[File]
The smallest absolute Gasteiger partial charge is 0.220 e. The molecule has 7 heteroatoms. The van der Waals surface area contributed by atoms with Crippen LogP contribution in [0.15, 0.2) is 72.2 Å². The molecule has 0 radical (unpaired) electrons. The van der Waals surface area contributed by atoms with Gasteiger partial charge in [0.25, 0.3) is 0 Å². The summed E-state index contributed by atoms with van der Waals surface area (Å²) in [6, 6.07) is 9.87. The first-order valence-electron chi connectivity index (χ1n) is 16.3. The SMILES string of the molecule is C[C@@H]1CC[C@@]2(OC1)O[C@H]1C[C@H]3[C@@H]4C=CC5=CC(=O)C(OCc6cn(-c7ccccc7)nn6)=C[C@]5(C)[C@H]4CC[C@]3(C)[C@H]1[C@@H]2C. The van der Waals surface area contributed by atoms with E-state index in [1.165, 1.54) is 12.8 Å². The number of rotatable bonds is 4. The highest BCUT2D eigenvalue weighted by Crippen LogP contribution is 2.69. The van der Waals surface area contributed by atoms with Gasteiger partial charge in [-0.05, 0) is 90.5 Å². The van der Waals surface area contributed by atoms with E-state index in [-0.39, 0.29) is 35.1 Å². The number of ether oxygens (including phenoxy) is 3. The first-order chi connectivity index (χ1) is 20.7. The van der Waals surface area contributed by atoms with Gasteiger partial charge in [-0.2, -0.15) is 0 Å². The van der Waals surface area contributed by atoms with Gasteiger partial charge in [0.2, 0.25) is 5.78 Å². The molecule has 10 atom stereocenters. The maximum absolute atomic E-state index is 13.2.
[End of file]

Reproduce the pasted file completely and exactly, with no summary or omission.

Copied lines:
The smallest absolute Gasteiger partial charge is 0.220 e. The molecule has 7 heteroatoms. The van der Waals surface area contributed by atoms with Crippen LogP contribution in [0.15, 0.2) is 72.2 Å². The molecule has 0 radical (unpaired) electrons. The van der Waals surface area contributed by atoms with Gasteiger partial charge in [0.25, 0.3) is 0 Å². The summed E-state index contributed by atoms with van der Waals surface area (Å²) in [6, 6.07) is 9.87. The first-order valence-electron chi connectivity index (χ1n) is 16.3. The SMILES string of the molecule is C[C@@H]1CC[C@@]2(OC1)O[C@H]1C[C@H]3[C@@H]4C=CC5=CC(=O)C(OCc6cn(-c7ccccc7)nn6)=C[C@]5(C)[C@H]4CC[C@]3(C)[C@H]1[C@@H]2C. The van der Waals surface area contributed by atoms with E-state index in [1.165, 1.54) is 12.8 Å². The number of rotatable bonds is 4. The highest BCUT2D eigenvalue weighted by Crippen LogP contribution is 2.69. The van der Waals surface area contributed by atoms with Gasteiger partial charge in [-0.05, 0) is 90.5 Å². The van der Waals surface area contributed by atoms with E-state index in [-0.39, 0.29) is 35.1 Å². The number of ether oxygens (including phenoxy) is 3. The first-order chi connectivity index (χ1) is 20.7. The van der Waals surface area contributed by atoms with Gasteiger partial charge in [-0.2, -0.15) is 0 Å². The van der Waals surface area contributed by atoms with Gasteiger partial charge in [0.2, 0.25) is 5.78 Å². The molecule has 10 atom stereocenters. The maximum absolute atomic E-state index is 13.2.